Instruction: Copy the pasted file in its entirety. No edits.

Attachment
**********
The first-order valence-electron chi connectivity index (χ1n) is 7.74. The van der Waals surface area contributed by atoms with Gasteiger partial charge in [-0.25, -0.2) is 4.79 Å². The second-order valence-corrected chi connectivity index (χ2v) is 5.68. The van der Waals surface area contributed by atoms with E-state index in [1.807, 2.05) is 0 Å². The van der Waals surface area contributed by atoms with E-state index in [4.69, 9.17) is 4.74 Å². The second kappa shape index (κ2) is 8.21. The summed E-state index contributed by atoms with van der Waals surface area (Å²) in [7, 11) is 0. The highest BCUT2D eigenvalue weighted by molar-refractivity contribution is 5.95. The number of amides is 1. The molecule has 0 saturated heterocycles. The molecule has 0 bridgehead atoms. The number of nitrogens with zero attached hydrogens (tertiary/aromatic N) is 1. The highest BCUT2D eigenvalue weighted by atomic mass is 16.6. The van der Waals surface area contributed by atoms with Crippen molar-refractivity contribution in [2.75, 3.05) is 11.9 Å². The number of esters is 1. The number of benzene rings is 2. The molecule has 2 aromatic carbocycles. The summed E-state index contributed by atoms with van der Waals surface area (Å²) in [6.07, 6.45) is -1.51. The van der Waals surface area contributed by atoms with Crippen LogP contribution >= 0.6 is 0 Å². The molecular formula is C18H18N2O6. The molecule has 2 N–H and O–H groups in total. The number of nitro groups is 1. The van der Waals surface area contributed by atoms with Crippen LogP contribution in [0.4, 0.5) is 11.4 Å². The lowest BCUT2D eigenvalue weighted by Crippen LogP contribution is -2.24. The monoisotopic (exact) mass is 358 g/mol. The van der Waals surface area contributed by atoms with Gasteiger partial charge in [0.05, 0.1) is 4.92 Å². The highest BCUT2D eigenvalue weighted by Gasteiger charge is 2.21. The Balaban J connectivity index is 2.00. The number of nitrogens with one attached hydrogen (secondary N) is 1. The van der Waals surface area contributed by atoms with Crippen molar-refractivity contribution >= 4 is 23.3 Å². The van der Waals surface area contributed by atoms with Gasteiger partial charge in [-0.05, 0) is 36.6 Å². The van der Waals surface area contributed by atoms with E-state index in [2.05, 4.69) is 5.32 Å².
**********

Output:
The first-order valence-electron chi connectivity index (χ1n) is 7.74. The van der Waals surface area contributed by atoms with Gasteiger partial charge in [-0.25, -0.2) is 4.79 Å². The second-order valence-corrected chi connectivity index (χ2v) is 5.68. The van der Waals surface area contributed by atoms with E-state index in [1.807, 2.05) is 0 Å². The van der Waals surface area contributed by atoms with E-state index in [4.69, 9.17) is 4.74 Å². The second kappa shape index (κ2) is 8.21. The summed E-state index contributed by atoms with van der Waals surface area (Å²) in [7, 11) is 0. The highest BCUT2D eigenvalue weighted by molar-refractivity contribution is 5.95. The number of amides is 1. The molecule has 0 saturated heterocycles. The molecule has 0 bridgehead atoms. The number of nitrogens with zero attached hydrogens (tertiary/aromatic N) is 1. The highest BCUT2D eigenvalue weighted by atomic mass is 16.6. The van der Waals surface area contributed by atoms with Crippen molar-refractivity contribution in [2.75, 3.05) is 11.9 Å². The number of esters is 1. The number of benzene rings is 2. The molecule has 2 aromatic carbocycles. The summed E-state index contributed by atoms with van der Waals surface area (Å²) in [6.07, 6.45) is -1.51. The van der Waals surface area contributed by atoms with Crippen LogP contribution >= 0.6 is 0 Å². The molecular formula is C18H18N2O6. The molecule has 2 N–H and O–H groups in total. The number of nitro groups is 1. The van der Waals surface area contributed by atoms with Crippen LogP contribution in [0.4, 0.5) is 11.4 Å². The lowest BCUT2D eigenvalue weighted by Crippen LogP contribution is -2.24. The monoisotopic (exact) mass is 358 g/mol. The van der Waals surface area contributed by atoms with Gasteiger partial charge in [0.05, 0.1) is 4.92 Å². The highest BCUT2D eigenvalue weighted by Gasteiger charge is 2.21. The Balaban J connectivity index is 2.00. The number of nitrogens with one attached hydrogen (secondary N) is 1. The van der Waals surface area contributed by atoms with Crippen molar-refractivity contribution >= 4 is 23.3 Å². The van der Waals surface area contributed by atoms with Gasteiger partial charge in [-0.05, 0) is 36.6 Å². The van der Waals surface area contributed by atoms with E-state index in [2.05, 4.69) is 5.32 Å².